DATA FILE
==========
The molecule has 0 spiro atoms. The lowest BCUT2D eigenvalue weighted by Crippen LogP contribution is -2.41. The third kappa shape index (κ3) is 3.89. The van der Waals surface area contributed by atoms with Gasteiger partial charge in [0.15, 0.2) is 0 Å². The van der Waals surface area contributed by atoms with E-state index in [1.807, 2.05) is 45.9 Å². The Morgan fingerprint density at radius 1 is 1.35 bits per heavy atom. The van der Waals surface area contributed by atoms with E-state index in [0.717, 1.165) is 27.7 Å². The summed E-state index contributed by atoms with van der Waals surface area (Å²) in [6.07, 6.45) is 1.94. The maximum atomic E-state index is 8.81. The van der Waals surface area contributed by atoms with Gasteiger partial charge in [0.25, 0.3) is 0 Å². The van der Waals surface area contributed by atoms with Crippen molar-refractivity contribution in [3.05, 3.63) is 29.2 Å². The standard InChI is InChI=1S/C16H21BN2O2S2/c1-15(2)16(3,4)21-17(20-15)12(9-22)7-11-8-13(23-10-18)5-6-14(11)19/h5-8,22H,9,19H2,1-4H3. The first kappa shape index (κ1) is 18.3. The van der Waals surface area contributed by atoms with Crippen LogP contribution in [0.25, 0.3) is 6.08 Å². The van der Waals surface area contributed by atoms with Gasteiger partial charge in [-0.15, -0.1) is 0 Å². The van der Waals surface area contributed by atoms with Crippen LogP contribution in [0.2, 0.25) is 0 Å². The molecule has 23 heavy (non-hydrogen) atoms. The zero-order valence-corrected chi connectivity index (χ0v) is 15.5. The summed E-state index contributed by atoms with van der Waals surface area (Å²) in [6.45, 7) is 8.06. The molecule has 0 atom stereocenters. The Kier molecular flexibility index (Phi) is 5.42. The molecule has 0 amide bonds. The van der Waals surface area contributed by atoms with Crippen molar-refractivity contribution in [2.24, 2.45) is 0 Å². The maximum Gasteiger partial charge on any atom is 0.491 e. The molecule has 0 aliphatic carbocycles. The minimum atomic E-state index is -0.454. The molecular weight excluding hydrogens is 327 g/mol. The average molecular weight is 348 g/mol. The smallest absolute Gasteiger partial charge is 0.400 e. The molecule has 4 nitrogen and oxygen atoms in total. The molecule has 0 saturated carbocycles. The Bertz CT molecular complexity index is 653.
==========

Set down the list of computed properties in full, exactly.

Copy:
The molecule has 0 spiro atoms. The lowest BCUT2D eigenvalue weighted by Crippen LogP contribution is -2.41. The third kappa shape index (κ3) is 3.89. The van der Waals surface area contributed by atoms with Gasteiger partial charge in [0.15, 0.2) is 0 Å². The van der Waals surface area contributed by atoms with E-state index in [1.807, 2.05) is 45.9 Å². The Morgan fingerprint density at radius 1 is 1.35 bits per heavy atom. The van der Waals surface area contributed by atoms with E-state index in [0.717, 1.165) is 27.7 Å². The summed E-state index contributed by atoms with van der Waals surface area (Å²) in [6.07, 6.45) is 1.94. The maximum atomic E-state index is 8.81. The van der Waals surface area contributed by atoms with Gasteiger partial charge in [0.25, 0.3) is 0 Å². The van der Waals surface area contributed by atoms with Crippen molar-refractivity contribution in [3.05, 3.63) is 29.2 Å². The standard InChI is InChI=1S/C16H21BN2O2S2/c1-15(2)16(3,4)21-17(20-15)12(9-22)7-11-8-13(23-10-18)5-6-14(11)19/h5-8,22H,9,19H2,1-4H3. The first kappa shape index (κ1) is 18.3. The van der Waals surface area contributed by atoms with Crippen LogP contribution in [0.25, 0.3) is 6.08 Å². The van der Waals surface area contributed by atoms with Gasteiger partial charge in [-0.15, -0.1) is 0 Å². The van der Waals surface area contributed by atoms with Crippen LogP contribution in [0.2, 0.25) is 0 Å². The molecule has 23 heavy (non-hydrogen) atoms. The zero-order valence-corrected chi connectivity index (χ0v) is 15.5. The summed E-state index contributed by atoms with van der Waals surface area (Å²) in [6.45, 7) is 8.06. The molecule has 0 atom stereocenters. The Kier molecular flexibility index (Phi) is 5.42. The molecule has 0 amide bonds. The van der Waals surface area contributed by atoms with Crippen molar-refractivity contribution in [2.24, 2.45) is 0 Å². The maximum Gasteiger partial charge on any atom is 0.491 e. The molecule has 0 aliphatic carbocycles. The minimum atomic E-state index is -0.454. The molecular weight excluding hydrogens is 327 g/mol. The average molecular weight is 348 g/mol. The smallest absolute Gasteiger partial charge is 0.400 e. The molecule has 4 nitrogen and oxygen atoms in total. The molecule has 0 saturated carbocycles. The Bertz CT molecular complexity index is 653.